How cities can promote affordable housing while limiting emissions

Canada needs 5.8 million new homes to restore affordability, according to Canadian Mortgage and Housing Corporation (CMHC). With new construction, come new greenhouse gas emissions. Without strong climate policies, these new homes could lock in 142.7 megatonnes of greenhouse gas emissions annually, according to research by the Federal Task Force for Housing and Climate. That’s equivalent to consuming an additional 330,000 barrels of oil per year. 

Denser developments

So what can cities do? Jeremy Murphy, an urban planner and Principal at SSG, suggests policies focused on density. Homes in low-density areas make residents dependent on vehicles and use more energy than same-size homes in dense areas. Not to mention, sprawl is costly: as developments fan out, municipalities have to develop and maintain pricey new infrastructure. In contrast, increasing density reduces the need for new infrastructure and gives people the choice to walk, cycle, or take transit instead of driving cars 

Communities should evaluate the potential climate impact of residential land-use policies to figure out the best mix. City staff can deploy SSG’s Land Use Impact Calculator (LUIC), a free Microsoft Excel add-on, to evaluate the potential climate impacts of various residential land-use policies. In fact, the Federal Task Force for Housing and Climate used this very tool for its national analysis

Efficient, electrified buildings

Second, communities can focus on efficient, electrified buildings powered by renewable energy. Setting building energy use intensity targets minimizes potential emissions. For example, the City of Toronto’s Green Standard requires new buildings to target total energy use intensity (TEUI) and thermal energy demand intensity (TEDI) based on the community’s greenhouse gas reduction goals. Many smaller municipalities are following larger cities’ lead by creating their own green building or development standards with similar requirements.

To be sure, some communities are wary of greener building standards over concerns they’ll increase  costs or make projects too complex. However, as research commissioned by the Task Force notes, initiatives like the Local Energy Efficiency Partnerships program and efforts to use technology to increase productivity in the construction sector help communities and developers deploy technologies and practices to build higher-performance homes faster and more affordably.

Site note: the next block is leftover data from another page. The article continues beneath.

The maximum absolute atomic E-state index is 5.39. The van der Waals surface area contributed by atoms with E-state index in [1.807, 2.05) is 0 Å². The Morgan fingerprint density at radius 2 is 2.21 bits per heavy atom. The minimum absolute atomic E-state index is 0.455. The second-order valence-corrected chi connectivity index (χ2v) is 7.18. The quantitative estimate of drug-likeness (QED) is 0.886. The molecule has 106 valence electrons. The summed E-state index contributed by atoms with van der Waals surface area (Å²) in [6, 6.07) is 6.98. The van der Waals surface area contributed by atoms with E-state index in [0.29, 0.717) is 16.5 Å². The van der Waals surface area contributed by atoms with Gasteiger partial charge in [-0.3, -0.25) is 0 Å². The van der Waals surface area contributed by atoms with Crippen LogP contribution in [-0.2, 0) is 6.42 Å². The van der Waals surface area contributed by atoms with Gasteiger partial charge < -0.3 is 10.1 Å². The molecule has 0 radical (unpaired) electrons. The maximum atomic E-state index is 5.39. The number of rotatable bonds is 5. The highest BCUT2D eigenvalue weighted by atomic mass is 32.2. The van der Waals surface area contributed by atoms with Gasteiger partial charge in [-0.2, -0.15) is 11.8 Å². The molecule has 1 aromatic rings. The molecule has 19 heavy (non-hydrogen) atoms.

Graphic showing the impact of policies on greenhouse gas emissions from building 5.8 million new homes (Image: Task Force for Housing & Climate).

Building materials matter

Third,  address the carbon embodied in construction materials—a significant driver of climate change. Municipalities can reduce the impact of new buildings by encouraging smaller basements and other features that reduce building materials. Local governments can also pass bylaws and building codes requiring low-carbon concrete. 

In 2019, the County of Marin in California’s Bay Areas passed North America’s first low-carbon concrete code. Since then, other communities have followed suit. Canada saw its first low-carbon concrete bylaw in 2021 in the City of Langford, BC. This code amendment toolkit from Alameda County, CA, provides tips for other municipalities looking to crack down on embodied carbon. 

Consider the climate along with affordability

The situation is as urgent as the housing affordability crisis. If construction continues as usual, Canada’s emissions are on track to soar and overshoot our climate action goals. The upshot? We know what’s required to reduce pollution from new buildings and we can draw inspiration from diverse communities already cutting these emissions.

Want to chat about how we can help reduce emissions in your community? Give us a shout at